Concerns over a critical Citrix vulnerability that first emerged in December forced the Department of Defence to pull its Defence Force Recruiting Network (DFRN) offline for ten days last month.
But the database containing the personal details of recruits, which has since been given a clean bill of health, was only shut down a month after the potential flaw was originally discovered.
This was despite the Australian Cyber Security Centre (ACSC) first issuing general advice about the flaw affecting Citrix Application Delivery Controller and gateway appliances in December.
The ABC on Wednesday revealed the outsourced DFRN system was taken offline and quarantined for ten days in February over fears the database had been compromised.
The database, which is external to the department and operated by ManpowerGroup, contains biographical details on Defence recruits, including some psychological and health information.
Defence chief information officer Stephen Pearson told senate estimates on Wednesday that the decision to pull the network offline was related to the Citrix (Netscaler) vulnerability.
“Yes, that component was a piece of it,” he said.
“The patches were applied by the vendor, but as part of the potential risk mitigation exercises it was taken down to make sure there had been no compromise.”
He also stressed the DFRN was external to Defence’s network.
However, Pearson was unaware of when the patch was applied, which he said was done by ManpowerGroup’s service provider DXC Technology.
“I do not know the date they [DXC] applied their patch,” he said.
Australian Signals Directorate (ASD) director-general Rachel Noble, who appeared at estimates later in the day, said the ACSC had directly advised Defence of the potential flaw on January 24 after a tip off.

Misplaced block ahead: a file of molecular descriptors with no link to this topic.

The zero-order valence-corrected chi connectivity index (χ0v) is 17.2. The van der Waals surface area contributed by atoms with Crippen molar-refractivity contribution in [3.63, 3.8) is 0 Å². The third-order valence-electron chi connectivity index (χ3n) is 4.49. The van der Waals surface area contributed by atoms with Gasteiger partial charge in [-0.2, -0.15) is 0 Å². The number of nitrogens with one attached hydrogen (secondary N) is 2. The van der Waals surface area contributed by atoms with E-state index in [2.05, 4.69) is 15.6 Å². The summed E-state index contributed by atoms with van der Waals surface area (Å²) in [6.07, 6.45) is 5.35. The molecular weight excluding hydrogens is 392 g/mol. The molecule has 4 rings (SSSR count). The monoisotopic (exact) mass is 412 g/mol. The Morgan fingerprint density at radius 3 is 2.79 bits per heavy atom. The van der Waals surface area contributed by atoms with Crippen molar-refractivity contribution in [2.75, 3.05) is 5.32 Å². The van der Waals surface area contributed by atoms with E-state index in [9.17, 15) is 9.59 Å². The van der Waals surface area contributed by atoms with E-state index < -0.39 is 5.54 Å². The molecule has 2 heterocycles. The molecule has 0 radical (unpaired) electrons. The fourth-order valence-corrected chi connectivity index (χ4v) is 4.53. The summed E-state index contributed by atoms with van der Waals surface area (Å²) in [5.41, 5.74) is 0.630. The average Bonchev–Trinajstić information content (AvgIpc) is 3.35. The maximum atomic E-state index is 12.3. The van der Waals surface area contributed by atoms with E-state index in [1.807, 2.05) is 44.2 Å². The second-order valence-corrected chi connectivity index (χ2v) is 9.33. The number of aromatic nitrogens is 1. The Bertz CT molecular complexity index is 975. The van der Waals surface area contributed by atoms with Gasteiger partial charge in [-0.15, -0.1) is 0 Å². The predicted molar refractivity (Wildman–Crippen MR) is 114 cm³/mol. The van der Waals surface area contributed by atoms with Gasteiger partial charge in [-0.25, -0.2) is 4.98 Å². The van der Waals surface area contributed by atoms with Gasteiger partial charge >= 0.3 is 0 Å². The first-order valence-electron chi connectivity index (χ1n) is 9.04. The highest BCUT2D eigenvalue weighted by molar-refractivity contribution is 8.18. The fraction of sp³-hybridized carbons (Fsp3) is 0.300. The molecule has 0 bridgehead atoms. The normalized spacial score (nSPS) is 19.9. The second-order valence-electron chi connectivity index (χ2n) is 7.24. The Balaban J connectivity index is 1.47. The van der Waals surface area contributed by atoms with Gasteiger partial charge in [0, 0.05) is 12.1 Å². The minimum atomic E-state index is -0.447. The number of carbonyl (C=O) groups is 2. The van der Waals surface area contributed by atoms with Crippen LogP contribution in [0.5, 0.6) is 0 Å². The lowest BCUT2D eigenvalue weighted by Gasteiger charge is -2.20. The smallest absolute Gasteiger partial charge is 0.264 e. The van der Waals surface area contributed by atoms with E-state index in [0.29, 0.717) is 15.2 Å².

“We – through sensitive other sources – had a concern that the Department of Defence and its contractor running the DFRN may have been vulnerable to a malicious actors as a result of the Citrix issues,” she said.
But it wasn't until February 2 that Defence shut down the system and carried out a security assessment as a precaution.
Noble said the ten day delay to pull the system offline was normal for agencies, and would have followed an in-depth assessment.
“It can take, and this is normal and we see this all the time, organisations a week or so to understand what’s really happen on their network and get to the detail,” she said.
“I think in this instance, on the second of February, the decision by Defence with its contractor was taken through an abundance of caution.”
Noble said there was no evidence to suggest data had been compromised, which was also confirmed by numerous other Defence representatives including, secretary Gregory Moriarty.
She did, however, indicate that it was likely that other Australian government agencies had been targeted in the weeks after the vulnerability came to light.
“We saw a huge number of all sorts of actors then try to exploit that vulnerability with a large number of companies and government departments,” Noble said.
Labor senator Penny Wong has asked Defence to detail on notice what action was taken to secure its systems when the vulnerability was first uncovered.
“Given this was known before the advice provided by ACSC, did Defence do anything,” Labor senator Penny Wong asked Moriarty.
“Does Defence have its own processes to deal with this or do they simply rely on ASD to give them advice?”